Plastic Effects On Human Beings

Regarding the negative effects of plastics on the human population, there is a growing literature on potential health risks. A variety of chemicals used in the production of plastics are known to be toxic. Biomonitoring (for example, measuring the concentration of environmental pollutants in human tissue) provides an integrated measure of an organism’s exposure to pollutants from multiple sources.

chaudronnerie plastique

This approach has shown that chemicals used in the production of plastics are present in the human population and studies using laboratory animals as model organisms indicate potential negative health effects of these chemicals (Talsness et al. 2009). The body burden of chemicals used in plastic manufacturing has also been related to adverse effects on the human population, including reproductive abnormalities (e.g., Swan et al. 2005; Swan 2008; Lang et al. 2008).

Interpreting biomonitoring data is complex and a key task is to put the information into perspective with dose levels that are considered toxic based on experimental studies on laboratory animals. The concept of ‘toxicity’, and therefore experimental methods for studying the health impacts of chemicals in plastics and other chemicals classified as endocrine disruptors, is currently undergoing a transformation (a paradigm reversal) as the disruption of Endocrine regulation systems require very different approaches from the study of acute toxins or poisons. Therefore, there is ample evidence that traditional toxicological approaches are inadequate to reveal outcomes such as “reprogramming” of molecular systems in cells following exposure to very low doses during critical developmental periods (e.g., Myers et al. 2009) . Research on experimental animals informs epidemiologists about the potential for adverse effects on humans and thus plays a vital role in chemical risk assessments. A key conclusion of the article by Talsness et al. (2009) is the need to change our approach to chemical testing for risk assessment. As these authors and others have noted, it is necessary to integrate endocrinology concepts into the assumptions underlying the chemical risk assessment. In particular, the assumptions that dose-response curves are monotonous and that threshold doses (safe levels) exist are neither true for endogenous hormones nor for hormonally active chemicals (which include many chemicals used in plastics) ( Talsness et al. 2009). ).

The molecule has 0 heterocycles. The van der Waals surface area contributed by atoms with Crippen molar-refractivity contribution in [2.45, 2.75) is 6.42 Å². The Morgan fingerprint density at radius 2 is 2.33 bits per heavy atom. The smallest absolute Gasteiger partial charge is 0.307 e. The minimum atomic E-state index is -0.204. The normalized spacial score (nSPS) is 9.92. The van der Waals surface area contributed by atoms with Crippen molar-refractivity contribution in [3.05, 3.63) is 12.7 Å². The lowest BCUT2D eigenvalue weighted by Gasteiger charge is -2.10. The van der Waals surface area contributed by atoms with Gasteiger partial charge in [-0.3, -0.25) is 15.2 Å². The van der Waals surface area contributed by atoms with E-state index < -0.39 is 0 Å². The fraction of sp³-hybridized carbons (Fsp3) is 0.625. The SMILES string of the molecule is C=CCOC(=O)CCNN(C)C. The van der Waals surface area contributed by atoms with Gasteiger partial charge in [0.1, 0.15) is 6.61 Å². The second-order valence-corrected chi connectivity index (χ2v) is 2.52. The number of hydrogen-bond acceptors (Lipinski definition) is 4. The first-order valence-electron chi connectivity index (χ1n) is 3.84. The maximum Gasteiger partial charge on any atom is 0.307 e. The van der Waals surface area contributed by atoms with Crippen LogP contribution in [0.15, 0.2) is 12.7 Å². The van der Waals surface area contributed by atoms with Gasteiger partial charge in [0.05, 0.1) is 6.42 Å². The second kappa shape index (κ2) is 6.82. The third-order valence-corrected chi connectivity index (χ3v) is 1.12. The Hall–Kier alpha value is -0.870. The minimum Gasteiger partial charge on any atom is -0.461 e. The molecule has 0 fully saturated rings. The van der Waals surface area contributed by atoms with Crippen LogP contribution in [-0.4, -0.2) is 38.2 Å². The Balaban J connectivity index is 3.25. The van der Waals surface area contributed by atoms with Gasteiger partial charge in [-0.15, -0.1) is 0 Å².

The biomonitoring approach has shown that phthalates and BPA, as well as other additives in plastics and their metabolites, are present in the human population. It also showed that the most common human exposure scenario is that of a large number of these chemicals at the same time. These data indicate differences in geographic location and age, with higher concentrations of some of these chemicals in young children. Although exposure through house dust is extensive (Rudel et al. 2008), it would appear that at least for some phthalates (eg, diethylhexyl phthalate, DEHP), food and, to a lesser extent, drug use Oral probably present important pathways of absorption (Wormuth et al. Al. 2006). Data on BPA exposure are similar but less extensive. While the mean concentrations of phthalates in selected populations around the world seem fairly similar, there is evidence of considerable variability in daily intake rates between individuals and also within individuals (Peck et al. 2009). Ingestion, inhalation and exposure by skin contact are considered important routes of exposure for the general population (Adibi et al. 2003; Rudel et al. 2003). Koch and Calafat (2009) show that while mean / median exposure for the general population was below the levels determined to be safe for daily exposure (US, EPA reference dose, RfD; and EU tolerable daily intake ), the higher percentiles of Di-butylphthalate and urinary metabolite DEHP concentrations show that for some people the daily intake may be substantially higher than previously assumed and may exceed the estimated safe daily exposure levels.

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